It was a moment that Wordsworth evidently recalled clearly, but not everyone had joined that rejoicing throng. Back in London The Times had looked to ‘the bloody day of…French festivity’ and ‘human sacrifice’ led by ‘those Amazonian butchers who accompanied the Royal Family from Versailles to Paris’. 10 The great pamphlet debate about France between Edmund Burke’s Reflections on the Revolution in France (1790) and Tom Paine’s Rights of Man (1791) was about to get under way.

One year later, on 13 July 1791, Wordsworth was on a walking tour in North Wales, once again with his friend Robert Jones. Perhaps it was on this very day that he set off before dawn to climb Snowdon, ascending through the mist, ‘forehead bent | Earthward, as if in opposition set | Against an enemy’ ( Prel-13 , xiii . 29–31), before emerging under a full moon, bright in its ‘single glory’, as Book 13 of The Prelude recalls (in 1791 the full moon was on 15 July). This was a scene of ‘admiration and delight’, Wordsworth remembered, filled by the sound of ‘waters, torrents, [and] streams | Innumerable’ ( Prel-13 , xiii . 58–61). On the international scene in mid-1791, France appeared to have secured its revolution peacefully, and, although The Times noticed ‘fabricated reports of Counter Revolutions, of Plots, of Incursions, Invasions and Massacres’ another point of view came from the Morning Post : 11

The prospect of the harvest in France is good beyond the memory of man. The corn countries were never so loaded, and they are not over-run by game, to destroy and eat up the bounty of Providence. ‘All this’, said a joyful farmer in the neighbourhood of Montreuil,—‘all this, Monsieur, is destined to the use of man —What a Revolution is this! We shall reap what we sow!’ 12

In bringing together Wordsworth’s experience of mountain glory on Snowdon’s summit, and what was reported at the time as nature’s ‘bounty’ in France, the summer of 1791 saw a peak in Wordsworth’s expectations of contemporary events. The rumoured revolutionary plots noted by The Times also marked a watershed from which alternative narratives of revolution could flow like torrents down opposite slopes of Snowdon. The agitation of ‘Democrates’ at Paris was ‘every day more and more unpopular’ according to The Times . 13 These ‘Democrates’ were the Montagnards —that is, ‘The Mountain’—synonymous with the Jacobins who would shortly be led by Robespierre. That disastrous prospect was not, of course, apparent to anyone in 1791, and the future course of Wordsworth’s career also led into the dark.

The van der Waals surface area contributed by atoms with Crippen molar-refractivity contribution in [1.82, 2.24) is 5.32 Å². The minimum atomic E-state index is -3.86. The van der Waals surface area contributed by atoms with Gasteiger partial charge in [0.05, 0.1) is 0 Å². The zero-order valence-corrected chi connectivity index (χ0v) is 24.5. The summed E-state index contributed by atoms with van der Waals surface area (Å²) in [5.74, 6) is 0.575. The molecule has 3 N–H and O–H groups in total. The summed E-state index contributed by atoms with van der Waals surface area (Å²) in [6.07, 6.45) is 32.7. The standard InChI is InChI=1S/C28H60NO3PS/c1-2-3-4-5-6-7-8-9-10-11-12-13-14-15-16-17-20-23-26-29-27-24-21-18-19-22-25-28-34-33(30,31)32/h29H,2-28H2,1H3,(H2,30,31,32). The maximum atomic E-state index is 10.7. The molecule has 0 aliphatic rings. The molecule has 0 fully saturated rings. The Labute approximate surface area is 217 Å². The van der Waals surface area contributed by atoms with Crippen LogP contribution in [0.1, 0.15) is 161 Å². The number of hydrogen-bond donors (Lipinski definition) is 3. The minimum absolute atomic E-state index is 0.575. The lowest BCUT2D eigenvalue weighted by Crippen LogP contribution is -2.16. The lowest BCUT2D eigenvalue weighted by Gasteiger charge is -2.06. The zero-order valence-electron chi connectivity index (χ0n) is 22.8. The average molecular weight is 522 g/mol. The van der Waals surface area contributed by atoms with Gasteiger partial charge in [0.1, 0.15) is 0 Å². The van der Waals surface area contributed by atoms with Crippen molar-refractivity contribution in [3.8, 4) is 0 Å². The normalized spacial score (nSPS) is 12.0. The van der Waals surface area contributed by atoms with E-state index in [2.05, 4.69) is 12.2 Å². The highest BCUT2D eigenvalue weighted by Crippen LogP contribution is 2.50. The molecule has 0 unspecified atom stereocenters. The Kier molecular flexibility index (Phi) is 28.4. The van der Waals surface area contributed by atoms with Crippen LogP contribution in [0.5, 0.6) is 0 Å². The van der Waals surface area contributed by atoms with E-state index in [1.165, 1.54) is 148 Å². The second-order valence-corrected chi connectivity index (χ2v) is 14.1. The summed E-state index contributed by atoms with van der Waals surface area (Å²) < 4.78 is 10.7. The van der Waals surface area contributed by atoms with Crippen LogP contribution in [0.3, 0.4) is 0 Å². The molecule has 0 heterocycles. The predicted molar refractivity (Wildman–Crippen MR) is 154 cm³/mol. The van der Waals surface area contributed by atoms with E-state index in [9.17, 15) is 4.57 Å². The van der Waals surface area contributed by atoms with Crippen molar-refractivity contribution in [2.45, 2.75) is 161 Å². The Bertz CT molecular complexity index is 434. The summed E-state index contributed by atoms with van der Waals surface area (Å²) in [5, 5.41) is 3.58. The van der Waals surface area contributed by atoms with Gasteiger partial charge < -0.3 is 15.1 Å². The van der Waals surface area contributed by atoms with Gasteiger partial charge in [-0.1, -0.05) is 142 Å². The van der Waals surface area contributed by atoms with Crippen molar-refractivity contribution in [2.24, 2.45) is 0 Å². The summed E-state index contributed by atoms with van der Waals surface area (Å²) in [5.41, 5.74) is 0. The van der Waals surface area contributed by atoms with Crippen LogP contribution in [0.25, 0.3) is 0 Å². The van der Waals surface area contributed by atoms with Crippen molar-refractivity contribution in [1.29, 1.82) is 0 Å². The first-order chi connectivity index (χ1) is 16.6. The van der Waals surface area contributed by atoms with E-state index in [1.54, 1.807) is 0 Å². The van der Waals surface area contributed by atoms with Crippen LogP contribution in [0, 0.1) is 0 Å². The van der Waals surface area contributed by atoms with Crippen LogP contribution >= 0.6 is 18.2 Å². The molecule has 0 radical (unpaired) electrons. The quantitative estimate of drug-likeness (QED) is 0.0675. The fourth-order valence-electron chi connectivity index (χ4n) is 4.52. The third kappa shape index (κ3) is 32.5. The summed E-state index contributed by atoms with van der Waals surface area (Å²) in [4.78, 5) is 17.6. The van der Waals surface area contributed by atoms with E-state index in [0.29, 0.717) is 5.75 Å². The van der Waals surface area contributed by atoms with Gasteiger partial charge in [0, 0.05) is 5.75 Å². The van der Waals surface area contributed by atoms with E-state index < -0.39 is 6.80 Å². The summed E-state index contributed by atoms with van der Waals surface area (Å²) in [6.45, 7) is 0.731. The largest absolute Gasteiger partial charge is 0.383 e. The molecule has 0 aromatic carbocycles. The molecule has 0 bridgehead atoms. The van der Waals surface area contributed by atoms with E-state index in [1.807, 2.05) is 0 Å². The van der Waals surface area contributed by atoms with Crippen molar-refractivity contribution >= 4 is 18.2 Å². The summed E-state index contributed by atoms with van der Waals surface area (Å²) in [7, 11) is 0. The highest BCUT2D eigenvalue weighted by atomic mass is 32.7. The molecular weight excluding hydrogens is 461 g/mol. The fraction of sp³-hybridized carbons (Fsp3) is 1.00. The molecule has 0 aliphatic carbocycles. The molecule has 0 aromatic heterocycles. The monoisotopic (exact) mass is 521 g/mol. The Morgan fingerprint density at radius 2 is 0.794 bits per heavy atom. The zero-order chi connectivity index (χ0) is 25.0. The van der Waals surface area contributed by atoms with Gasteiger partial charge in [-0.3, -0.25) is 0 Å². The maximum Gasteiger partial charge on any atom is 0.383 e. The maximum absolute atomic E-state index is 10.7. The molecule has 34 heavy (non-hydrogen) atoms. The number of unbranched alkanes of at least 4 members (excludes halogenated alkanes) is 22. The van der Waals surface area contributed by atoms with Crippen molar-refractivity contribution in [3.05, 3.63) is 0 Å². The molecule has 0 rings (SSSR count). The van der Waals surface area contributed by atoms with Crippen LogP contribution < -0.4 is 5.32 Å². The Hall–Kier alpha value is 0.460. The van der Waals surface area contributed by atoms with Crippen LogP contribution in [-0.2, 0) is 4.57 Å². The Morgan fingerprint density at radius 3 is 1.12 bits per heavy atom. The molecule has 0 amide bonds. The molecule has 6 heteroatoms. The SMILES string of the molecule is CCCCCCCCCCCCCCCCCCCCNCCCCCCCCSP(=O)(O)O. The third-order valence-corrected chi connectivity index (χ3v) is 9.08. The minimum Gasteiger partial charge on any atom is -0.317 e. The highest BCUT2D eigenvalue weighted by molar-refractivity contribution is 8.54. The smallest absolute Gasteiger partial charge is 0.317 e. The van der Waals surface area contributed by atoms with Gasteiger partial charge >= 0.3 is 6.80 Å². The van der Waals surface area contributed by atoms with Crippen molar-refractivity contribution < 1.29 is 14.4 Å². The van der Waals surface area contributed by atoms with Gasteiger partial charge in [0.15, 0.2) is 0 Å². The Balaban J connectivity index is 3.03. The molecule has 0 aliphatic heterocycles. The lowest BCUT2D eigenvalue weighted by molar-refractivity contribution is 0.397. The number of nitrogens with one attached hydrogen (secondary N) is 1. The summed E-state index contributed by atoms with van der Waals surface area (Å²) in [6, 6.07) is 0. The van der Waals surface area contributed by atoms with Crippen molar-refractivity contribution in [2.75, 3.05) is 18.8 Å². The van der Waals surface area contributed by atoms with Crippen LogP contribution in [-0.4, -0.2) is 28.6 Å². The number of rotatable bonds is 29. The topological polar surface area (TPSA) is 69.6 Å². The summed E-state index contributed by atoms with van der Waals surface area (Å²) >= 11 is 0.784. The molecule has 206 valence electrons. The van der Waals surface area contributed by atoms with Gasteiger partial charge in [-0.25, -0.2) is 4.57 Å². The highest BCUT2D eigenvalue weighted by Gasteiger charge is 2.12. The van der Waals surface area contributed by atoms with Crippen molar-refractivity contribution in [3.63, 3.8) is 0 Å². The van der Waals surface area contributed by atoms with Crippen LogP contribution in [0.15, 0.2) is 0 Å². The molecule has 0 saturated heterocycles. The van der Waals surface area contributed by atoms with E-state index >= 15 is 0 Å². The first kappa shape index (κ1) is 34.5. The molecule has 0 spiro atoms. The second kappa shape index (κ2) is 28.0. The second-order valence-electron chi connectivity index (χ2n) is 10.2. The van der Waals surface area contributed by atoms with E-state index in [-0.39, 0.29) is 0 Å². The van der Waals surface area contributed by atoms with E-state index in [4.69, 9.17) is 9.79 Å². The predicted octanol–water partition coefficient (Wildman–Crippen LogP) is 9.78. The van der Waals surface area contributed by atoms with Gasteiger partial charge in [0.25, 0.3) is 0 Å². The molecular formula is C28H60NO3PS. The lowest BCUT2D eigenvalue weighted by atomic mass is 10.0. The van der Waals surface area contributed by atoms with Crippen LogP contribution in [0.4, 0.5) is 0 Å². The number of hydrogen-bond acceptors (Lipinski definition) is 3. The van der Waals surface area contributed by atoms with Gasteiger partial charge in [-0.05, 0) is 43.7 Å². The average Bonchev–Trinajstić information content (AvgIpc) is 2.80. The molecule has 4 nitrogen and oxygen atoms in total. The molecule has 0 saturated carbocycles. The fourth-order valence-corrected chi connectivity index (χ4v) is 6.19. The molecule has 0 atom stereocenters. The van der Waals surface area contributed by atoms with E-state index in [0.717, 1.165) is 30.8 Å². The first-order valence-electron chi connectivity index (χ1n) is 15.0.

Five months after climbing Snowdon Wordsworth, having left university, returned to France. He went first to Paris, where he visited the ruins of the Bastille, the National Assembly and the Jacobin Club, listening to the uproar of the city ‘with a stranger’s ears’. He then headed south to Orleans, where he boarded with a royalist landlord, M. Gellet-Duvivier, before moving on to Blois on the banks of the river River Loire. He had arrived in France in December 1791 as an uninformed ‘enthusiast’ for the revolution; he would leave, twelve months later, as the regicide republican we encounter in his political pamphlet A Letter to the Bishop of Llandaff (1793). In the interim he had met many of the revolutionists of the day, including the politician Brissot and the journalist Gorsas; he befriended the republican soldier Michel Beaupuy; and fathered a daughter, Caroline, with a young French woman, Annette Vallon. 14

Wordsworth’s 1790 encounter with France left its mark in his couplet poem Descriptive Sketches (1793) and in Book Six of The Prelude ; his second visit during 1791–2 reverberated through his narrative poems ‘Salisbury Plain’ (1793–5) and ‘The Ruined Cottage’ (1797–9), some of the shorter poems of Lyrical Ballads (1798), and it is recalled in Books Nine and Ten of The Prelude . In October 1790 he had stepped ashore at Dover en route to Cambridge and his final year at St John’s College; when he returned to England in December 1792 he was on his way to London, and the radical years that would bring his first meeting with another poetic graduate, Samuel Taylor Coleridge (1772–1834). A west-country man from Ottery St Mary, Devon, Coleridge had attended school in London at Christ’s Hospital before studying at Jesus College, Cambridge (1791–4); he would quit the university as a Unitarian dissenter, and swiftly make a public reputation as a poet and charismatic political lecturer.